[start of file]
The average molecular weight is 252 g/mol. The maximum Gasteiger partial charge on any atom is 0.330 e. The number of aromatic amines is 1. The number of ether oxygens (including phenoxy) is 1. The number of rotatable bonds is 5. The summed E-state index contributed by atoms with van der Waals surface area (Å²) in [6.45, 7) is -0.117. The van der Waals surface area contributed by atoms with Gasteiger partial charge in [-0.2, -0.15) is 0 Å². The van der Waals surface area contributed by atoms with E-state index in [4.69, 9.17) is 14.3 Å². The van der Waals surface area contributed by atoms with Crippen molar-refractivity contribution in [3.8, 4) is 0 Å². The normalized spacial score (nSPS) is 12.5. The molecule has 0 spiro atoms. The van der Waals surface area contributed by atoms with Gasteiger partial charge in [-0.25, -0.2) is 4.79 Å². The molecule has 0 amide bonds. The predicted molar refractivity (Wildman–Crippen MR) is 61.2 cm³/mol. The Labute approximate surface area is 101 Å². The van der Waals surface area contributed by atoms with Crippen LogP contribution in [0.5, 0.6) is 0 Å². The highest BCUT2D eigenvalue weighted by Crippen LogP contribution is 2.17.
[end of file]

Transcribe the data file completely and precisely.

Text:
The average molecular weight is 252 g/mol. The maximum Gasteiger partial charge on any atom is 0.330 e. The number of aromatic amines is 1. The number of ether oxygens (including phenoxy) is 1. The number of rotatable bonds is 5. The summed E-state index contributed by atoms with van der Waals surface area (Å²) in [6.45, 7) is -0.117. The van der Waals surface area contributed by atoms with Gasteiger partial charge in [-0.2, -0.15) is 0 Å². The van der Waals surface area contributed by atoms with E-state index in [4.69, 9.17) is 14.3 Å². The van der Waals surface area contributed by atoms with Crippen molar-refractivity contribution in [3.8, 4) is 0 Å². The normalized spacial score (nSPS) is 12.5. The molecule has 0 spiro atoms. The van der Waals surface area contributed by atoms with Gasteiger partial charge in [-0.25, -0.2) is 4.79 Å². The molecule has 0 amide bonds. The predicted molar refractivity (Wildman–Crippen MR) is 61.2 cm³/mol. The Labute approximate surface area is 101 Å². The van der Waals surface area contributed by atoms with Crippen LogP contribution in [0.5, 0.6) is 0 Å². The highest BCUT2D eigenvalue weighted by Crippen LogP contribution is 2.17.